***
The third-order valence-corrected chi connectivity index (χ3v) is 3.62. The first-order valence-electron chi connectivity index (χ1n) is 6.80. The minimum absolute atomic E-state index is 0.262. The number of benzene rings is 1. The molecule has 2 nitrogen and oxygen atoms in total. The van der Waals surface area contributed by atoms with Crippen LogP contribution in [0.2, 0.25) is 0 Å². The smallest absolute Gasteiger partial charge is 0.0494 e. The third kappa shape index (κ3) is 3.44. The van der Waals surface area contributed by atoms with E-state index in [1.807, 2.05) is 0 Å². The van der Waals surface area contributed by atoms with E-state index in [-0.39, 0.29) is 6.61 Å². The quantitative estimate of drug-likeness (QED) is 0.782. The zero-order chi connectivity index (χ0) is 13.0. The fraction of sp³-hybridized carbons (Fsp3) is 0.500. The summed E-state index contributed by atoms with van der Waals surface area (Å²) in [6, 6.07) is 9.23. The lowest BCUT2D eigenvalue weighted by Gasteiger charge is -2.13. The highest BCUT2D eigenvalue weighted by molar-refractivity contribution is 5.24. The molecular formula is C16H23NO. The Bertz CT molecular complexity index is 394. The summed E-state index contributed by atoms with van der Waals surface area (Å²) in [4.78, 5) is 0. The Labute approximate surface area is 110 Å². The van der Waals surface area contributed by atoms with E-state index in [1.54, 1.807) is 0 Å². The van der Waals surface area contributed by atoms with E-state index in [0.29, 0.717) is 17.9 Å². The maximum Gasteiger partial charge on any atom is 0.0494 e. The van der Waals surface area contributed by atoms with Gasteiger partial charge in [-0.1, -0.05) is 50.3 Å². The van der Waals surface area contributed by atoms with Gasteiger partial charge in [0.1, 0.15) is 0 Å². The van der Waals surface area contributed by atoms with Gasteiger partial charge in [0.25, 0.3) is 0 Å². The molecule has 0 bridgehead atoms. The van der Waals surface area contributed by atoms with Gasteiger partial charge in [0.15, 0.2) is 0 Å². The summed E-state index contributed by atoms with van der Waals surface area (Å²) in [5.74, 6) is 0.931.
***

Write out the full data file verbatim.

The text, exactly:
The third-order valence-corrected chi connectivity index (χ3v) is 3.62. The first-order valence-electron chi connectivity index (χ1n) is 6.80. The minimum absolute atomic E-state index is 0.262. The number of benzene rings is 1. The molecule has 2 nitrogen and oxygen atoms in total. The van der Waals surface area contributed by atoms with Crippen LogP contribution in [0.2, 0.25) is 0 Å². The smallest absolute Gasteiger partial charge is 0.0494 e. The third kappa shape index (κ3) is 3.44. The van der Waals surface area contributed by atoms with E-state index in [1.807, 2.05) is 0 Å². The van der Waals surface area contributed by atoms with E-state index in [-0.39, 0.29) is 6.61 Å². The quantitative estimate of drug-likeness (QED) is 0.782. The zero-order chi connectivity index (χ0) is 13.0. The fraction of sp³-hybridized carbons (Fsp3) is 0.500. The summed E-state index contributed by atoms with van der Waals surface area (Å²) in [6, 6.07) is 9.23. The lowest BCUT2D eigenvalue weighted by Gasteiger charge is -2.13. The highest BCUT2D eigenvalue weighted by molar-refractivity contribution is 5.24. The molecular formula is C16H23NO. The Bertz CT molecular complexity index is 394. The summed E-state index contributed by atoms with van der Waals surface area (Å²) in [4.78, 5) is 0. The Labute approximate surface area is 110 Å². The van der Waals surface area contributed by atoms with E-state index in [1.54, 1.807) is 0 Å². The van der Waals surface area contributed by atoms with E-state index in [0.29, 0.717) is 17.9 Å². The maximum Gasteiger partial charge on any atom is 0.0494 e. The van der Waals surface area contributed by atoms with Gasteiger partial charge in [-0.1, -0.05) is 50.3 Å². The van der Waals surface area contributed by atoms with Gasteiger partial charge in [0.1, 0.15) is 0 Å². The van der Waals surface area contributed by atoms with Gasteiger partial charge in [0.25, 0.3) is 0 Å². The molecule has 0 bridgehead atoms. The van der Waals surface area contributed by atoms with Gasteiger partial charge in [0.15, 0.2) is 0 Å². The summed E-state index contributed by atoms with van der Waals surface area (Å²) in [5.74, 6) is 0.931.